Housing crisis: Asking prices up 50 percent in just five years, homeowners making more from property than work

House prices have increased so much over the past five years, the average homeowner has pocketed more each year in potential capital gains than the typical worker gets before tax, new figures suggest.

Trade Me on Thursday released its latest Property Price Index, showing the average asking price on its site is now above $900,000 - up 22.7 percent in one year, the biggest jump ever. Outside of Auckland, prices rose 26 percent. 

"If we compare the national average asking price to five years ago, homeowners have made an average of $311,450 on their property," said Gavin Lloyd, Trade Me property sales director. The new average is $936,150, nearly nine times the average household income

The median income is significantly below that, even before tax is taken out - while homeowners aren't required to pay any on capital gains they make when they sell. 

Every single region except Southland hit a new record high, with the biggest increases in Manawatū/Whanganui, up 33 percent in one year, and Hawke's Bay, up 32 percent. 

"Even after months of record-breaking price increases this year, the market is heading full steam ahead into 2022," said Lloyd. 

Treasury on Wednesday predicted house price growth would slow in 2022 to a still historically high 10.4 percent, whilst a number of economists are picking it to stabilise and possibly start going backwards by the year's end

Asking prices rose a massive 5 percent in just one month, Lloyd said, despite supply up month-on-month and demand dropping 12 percent compared to November 2020.

"It's easy to see why New Zealanders don't foresee any drop in property values, despite the momentous uplift in listings we're seeing and some experts predicting otherwise."

Even small houses are fast becoming unaffordable - the average price for one- and two-bedroom places rising 27 percent to $693,250. Townhouses, apartments and units rose to an average $756,550.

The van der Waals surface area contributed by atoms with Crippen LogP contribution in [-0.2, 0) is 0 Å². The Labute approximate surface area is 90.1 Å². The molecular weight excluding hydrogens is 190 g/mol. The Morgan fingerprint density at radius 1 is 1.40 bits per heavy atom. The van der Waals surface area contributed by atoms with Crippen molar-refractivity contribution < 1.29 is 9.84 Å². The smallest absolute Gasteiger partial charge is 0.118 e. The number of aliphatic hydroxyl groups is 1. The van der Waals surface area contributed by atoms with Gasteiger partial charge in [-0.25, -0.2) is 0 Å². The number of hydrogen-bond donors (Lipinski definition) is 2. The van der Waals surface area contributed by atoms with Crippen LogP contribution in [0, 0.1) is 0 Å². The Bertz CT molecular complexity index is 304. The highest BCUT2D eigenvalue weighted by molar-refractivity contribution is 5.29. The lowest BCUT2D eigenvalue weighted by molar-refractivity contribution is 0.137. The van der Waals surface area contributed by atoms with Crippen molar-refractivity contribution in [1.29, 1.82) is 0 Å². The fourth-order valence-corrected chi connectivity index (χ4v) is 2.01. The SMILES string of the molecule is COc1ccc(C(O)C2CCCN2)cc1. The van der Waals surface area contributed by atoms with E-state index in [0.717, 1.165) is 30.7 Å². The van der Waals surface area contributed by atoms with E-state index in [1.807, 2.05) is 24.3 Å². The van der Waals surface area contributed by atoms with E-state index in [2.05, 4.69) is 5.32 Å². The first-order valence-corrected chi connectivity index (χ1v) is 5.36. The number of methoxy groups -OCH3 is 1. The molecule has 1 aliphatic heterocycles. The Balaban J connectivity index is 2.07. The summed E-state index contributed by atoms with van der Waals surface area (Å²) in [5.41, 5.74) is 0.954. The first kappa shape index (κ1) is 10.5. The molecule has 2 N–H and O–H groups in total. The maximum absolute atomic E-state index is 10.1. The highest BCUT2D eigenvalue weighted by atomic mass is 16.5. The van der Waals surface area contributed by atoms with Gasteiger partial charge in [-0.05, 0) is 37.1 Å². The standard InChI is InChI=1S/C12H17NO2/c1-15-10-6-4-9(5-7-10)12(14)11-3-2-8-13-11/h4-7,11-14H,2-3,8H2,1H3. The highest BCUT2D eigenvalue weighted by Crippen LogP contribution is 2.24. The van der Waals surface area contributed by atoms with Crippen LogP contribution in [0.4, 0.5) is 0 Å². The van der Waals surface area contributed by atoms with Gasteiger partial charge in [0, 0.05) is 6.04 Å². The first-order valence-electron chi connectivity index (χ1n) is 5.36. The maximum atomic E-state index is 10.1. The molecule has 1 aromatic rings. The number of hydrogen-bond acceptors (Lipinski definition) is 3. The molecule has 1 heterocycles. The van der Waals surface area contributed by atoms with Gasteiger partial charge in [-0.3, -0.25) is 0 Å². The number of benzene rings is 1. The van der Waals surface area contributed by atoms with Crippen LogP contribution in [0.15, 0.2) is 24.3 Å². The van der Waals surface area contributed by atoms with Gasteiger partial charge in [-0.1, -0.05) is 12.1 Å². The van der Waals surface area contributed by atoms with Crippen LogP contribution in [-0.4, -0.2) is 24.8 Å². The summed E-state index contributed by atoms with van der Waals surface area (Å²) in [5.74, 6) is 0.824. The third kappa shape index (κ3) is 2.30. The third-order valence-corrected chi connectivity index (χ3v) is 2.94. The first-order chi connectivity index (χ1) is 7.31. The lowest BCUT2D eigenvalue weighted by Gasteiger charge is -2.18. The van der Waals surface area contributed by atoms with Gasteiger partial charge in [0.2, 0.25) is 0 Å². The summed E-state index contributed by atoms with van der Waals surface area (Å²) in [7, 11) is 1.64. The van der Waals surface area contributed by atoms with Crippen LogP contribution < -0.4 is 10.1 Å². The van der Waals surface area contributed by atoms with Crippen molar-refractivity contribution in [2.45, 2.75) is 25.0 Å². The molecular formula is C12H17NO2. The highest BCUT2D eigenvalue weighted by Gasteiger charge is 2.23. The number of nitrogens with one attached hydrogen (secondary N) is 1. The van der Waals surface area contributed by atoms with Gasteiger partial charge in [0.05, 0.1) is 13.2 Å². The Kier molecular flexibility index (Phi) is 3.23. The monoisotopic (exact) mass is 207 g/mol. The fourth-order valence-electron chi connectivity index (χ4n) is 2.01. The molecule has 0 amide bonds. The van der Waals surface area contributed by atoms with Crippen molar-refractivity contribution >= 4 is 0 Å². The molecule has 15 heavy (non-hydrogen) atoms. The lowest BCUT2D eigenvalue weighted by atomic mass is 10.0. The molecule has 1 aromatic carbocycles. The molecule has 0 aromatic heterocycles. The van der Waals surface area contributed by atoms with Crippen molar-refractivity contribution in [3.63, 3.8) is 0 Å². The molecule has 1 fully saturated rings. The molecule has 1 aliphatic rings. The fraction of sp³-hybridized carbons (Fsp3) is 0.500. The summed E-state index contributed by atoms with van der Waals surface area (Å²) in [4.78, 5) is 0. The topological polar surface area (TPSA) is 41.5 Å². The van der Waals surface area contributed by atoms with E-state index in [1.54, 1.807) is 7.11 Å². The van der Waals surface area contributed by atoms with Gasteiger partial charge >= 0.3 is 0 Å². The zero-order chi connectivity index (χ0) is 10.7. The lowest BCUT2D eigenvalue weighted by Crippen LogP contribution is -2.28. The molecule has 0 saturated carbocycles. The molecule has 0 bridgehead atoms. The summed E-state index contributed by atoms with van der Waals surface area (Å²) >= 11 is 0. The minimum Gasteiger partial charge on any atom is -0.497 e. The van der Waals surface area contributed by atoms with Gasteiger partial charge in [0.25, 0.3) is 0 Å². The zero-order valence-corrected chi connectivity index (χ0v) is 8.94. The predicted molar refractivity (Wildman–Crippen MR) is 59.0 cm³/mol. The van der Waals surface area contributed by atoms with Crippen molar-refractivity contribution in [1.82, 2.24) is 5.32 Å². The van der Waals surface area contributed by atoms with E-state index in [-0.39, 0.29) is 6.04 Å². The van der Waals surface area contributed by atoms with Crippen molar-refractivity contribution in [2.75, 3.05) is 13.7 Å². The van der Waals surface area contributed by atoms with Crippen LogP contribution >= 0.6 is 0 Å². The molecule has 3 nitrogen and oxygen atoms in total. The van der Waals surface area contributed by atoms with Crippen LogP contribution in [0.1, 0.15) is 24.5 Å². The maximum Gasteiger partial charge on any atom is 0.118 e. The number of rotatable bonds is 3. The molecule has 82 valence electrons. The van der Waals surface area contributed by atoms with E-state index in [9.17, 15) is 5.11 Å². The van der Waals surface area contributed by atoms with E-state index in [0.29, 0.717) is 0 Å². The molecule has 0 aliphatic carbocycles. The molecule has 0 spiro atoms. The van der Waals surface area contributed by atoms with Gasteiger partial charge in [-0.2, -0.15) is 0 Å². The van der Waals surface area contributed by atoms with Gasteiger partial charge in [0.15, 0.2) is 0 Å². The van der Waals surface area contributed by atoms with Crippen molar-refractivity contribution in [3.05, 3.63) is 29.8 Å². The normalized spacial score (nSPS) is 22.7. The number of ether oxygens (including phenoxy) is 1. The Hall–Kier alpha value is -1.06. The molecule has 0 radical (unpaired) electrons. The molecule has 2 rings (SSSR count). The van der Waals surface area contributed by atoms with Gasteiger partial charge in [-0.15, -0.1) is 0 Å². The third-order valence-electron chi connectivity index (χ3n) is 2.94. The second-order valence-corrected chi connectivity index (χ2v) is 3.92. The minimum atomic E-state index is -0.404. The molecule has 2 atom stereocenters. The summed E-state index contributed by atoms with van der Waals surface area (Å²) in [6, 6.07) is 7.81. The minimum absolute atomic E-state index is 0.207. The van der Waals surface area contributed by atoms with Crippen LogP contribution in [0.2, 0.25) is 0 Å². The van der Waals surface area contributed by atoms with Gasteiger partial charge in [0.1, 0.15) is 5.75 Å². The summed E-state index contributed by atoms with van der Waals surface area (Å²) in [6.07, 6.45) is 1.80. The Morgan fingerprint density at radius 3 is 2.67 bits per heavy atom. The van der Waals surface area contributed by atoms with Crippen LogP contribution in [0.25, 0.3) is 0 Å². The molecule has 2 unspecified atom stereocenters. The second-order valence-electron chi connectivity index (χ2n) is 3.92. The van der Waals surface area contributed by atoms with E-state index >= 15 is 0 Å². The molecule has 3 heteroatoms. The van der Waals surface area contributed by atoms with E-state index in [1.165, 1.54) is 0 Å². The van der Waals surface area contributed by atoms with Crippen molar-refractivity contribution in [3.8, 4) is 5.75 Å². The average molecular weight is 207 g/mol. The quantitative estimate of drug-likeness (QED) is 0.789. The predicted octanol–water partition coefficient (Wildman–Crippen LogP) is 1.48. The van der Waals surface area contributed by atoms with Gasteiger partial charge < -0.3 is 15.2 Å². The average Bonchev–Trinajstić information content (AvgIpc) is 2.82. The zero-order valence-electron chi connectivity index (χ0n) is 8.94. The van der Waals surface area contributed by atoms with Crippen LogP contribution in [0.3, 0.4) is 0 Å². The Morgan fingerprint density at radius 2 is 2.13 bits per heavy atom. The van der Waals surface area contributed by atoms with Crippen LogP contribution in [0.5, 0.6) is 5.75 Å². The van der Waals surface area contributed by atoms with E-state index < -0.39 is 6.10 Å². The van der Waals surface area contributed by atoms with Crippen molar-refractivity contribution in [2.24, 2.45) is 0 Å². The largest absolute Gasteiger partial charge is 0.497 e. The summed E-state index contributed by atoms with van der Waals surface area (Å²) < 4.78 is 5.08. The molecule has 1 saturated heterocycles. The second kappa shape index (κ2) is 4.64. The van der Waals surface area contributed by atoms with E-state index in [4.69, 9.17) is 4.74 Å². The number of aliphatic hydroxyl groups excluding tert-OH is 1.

Trade Me uses a 'truncated mean' to calculate its averages - ignoring the bottom and top 10 percent of prices to reduce the influence of outliers. 

Earlier this week the Human Rights Commission said it would be closely monitoring the Government's efforts to provide Kiwis with decent and affordable housing, calling the current situation a "housing and human rights crisis caused by decades of neglect". 

Housing Minister Megan Woods told Newshub it had "much work to do to turn the housing crisis around, but we are seeing positive signs from the work we have done", despite prices rising at a record pace over the past 18 months. 


The average asking price in Wellington hit a new high of $964,250, up 23 percent in a year. Wellington City itself is now a $1 million market, with the average asking price at $1,057,900. 

But there's hope - supply in the region is up 31 percent and demand down 18.

"This region will be one to watch in the coming months and if this situation continues we may well see prices cool off," said Lloyd. 


It's not looking so rosy in Auckland just yet. The region's average price is now $1.25 million, up 22 percent. Waiheke Island is most expensive at $1.73 million, followed by North Shore ($1.45 million) and Auckland City ($1.4 million). 

While demand dropped 17 percent, supply was only up 1 percent. 

The most popular property was a $6.3 million four-bedroom Grey Lynn home.